I hope you are all well and as safe as possible in this time of anxiety and rampant illlness. I do not need to tell you about the pandemic we are all experiencing in some way; I am sure you have been bombarded by news reports and seen evidence of the long lines in grocery stores and the numerous closed or limited-operating status of businesses in your area.
Here in Ohio the governor has ordered all unessential businesses to close temporarily. This includes hair salons, movie theatres, and shopping malls. Fortunately, my husband’s job is one he can do from home, and my daughter’s job is in security, so she is still working. My son is in construction so he may soon face a layoff until things settle down.
As for myself, my day job is in a large warehouse type store that includes both a grocery store and pharmacy, so we are still open for normal hours, though there have been numerous changes made to policy to protect both workers and customers.
I get to see and experience so many people using various degrees of caution as they brave leaving their homes for necessities. It is both frightening and heartening to see the response to the new rules. Most are actually grateful for our precautions.
I know the constant worry over the threat of the pandemic hangs over all of us like the constant gray skies we seem to be experiencing in this first week of spring, but I urge you to not lose hope. There are responsible officials and medical personnel making good decisions and searching for treatments. Hopefully, in a few weeks or by summer we will be seeing fewer new cases of the virus and perhaps things will begin returning to normal.
The best thing we can do right now is take advantage of the enforced time together with our families. Re-discover (if you haven’t already) the joys of cooking a meal together. Play board games and watch old favorite and new shows on the endless availability of streaming services. Catch up on sleep, and take care of your health by eating healthy, finding time to exercise, and reading books. In my area, the library offers a huge selection of e-books available for digital checkout, no trip to the library required.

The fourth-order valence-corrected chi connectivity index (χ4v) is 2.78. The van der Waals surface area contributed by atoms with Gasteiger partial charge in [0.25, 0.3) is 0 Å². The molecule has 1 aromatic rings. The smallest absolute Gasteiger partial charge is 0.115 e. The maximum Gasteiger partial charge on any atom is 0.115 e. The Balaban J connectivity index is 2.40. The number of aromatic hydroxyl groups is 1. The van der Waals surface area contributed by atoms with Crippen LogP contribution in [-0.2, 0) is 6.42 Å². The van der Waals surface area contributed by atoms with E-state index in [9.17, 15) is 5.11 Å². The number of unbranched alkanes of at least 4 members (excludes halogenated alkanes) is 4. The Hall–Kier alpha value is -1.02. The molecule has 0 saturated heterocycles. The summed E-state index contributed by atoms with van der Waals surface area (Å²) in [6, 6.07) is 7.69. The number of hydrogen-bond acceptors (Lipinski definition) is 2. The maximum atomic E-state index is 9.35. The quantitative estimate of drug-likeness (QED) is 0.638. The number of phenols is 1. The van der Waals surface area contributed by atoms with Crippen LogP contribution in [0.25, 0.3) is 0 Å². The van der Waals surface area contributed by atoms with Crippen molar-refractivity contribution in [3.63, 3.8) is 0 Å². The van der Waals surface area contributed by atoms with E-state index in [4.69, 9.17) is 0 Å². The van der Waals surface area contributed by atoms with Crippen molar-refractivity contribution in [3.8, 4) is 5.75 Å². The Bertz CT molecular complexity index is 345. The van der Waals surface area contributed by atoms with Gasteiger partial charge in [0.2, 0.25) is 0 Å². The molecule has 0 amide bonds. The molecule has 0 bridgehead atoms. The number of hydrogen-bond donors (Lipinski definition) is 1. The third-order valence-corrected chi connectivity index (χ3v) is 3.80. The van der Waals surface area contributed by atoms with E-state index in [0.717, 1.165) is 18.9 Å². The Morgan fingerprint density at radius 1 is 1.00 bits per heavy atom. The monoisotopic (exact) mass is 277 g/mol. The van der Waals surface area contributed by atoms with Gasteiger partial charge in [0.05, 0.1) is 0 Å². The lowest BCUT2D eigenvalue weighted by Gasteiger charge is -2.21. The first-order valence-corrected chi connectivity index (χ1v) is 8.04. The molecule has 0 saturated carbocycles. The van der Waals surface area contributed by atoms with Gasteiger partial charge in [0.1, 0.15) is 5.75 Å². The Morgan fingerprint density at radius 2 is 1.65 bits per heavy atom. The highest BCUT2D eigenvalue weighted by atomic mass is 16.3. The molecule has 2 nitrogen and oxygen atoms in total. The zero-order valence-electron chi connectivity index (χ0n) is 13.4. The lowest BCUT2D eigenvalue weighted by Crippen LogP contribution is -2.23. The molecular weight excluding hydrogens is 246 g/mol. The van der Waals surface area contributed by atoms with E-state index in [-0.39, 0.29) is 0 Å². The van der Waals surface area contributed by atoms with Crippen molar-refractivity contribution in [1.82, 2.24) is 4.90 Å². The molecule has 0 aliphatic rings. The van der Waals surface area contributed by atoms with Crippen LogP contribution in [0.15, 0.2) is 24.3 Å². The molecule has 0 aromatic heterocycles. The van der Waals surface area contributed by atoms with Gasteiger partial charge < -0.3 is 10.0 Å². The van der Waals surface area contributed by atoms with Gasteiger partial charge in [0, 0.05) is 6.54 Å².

Above all, I hope you follow the safety recommendations to protect yourselves and your families during this time of crisis. You will all be in my prayers.
Happy New Year! While elsewhere people are preparing for parties, getting ready to watch the ball drop, I am taking a few moments to regroup and catch my breath. 2019 has been exceptionally busy for me; between work commitments, spending time with loved ones, and even squeezing in a vacation, the year has been very full and passed too quickly!
While today is a good day for reflection, the final day of the year is also a time to look forward. Many of us make resolutions for the new year, to which unfortunately we commit only half-heartedly , or that will soon loose our interest. To me, the concept is still sound-we resolve to be better versions of ourselves, in whatever form we would like to improve. Often, the motivation to change, to improve, is more important than the end result. In other words it’s okay to try, and fail; it’s better than not trying at all, or loosing faith in our own potential.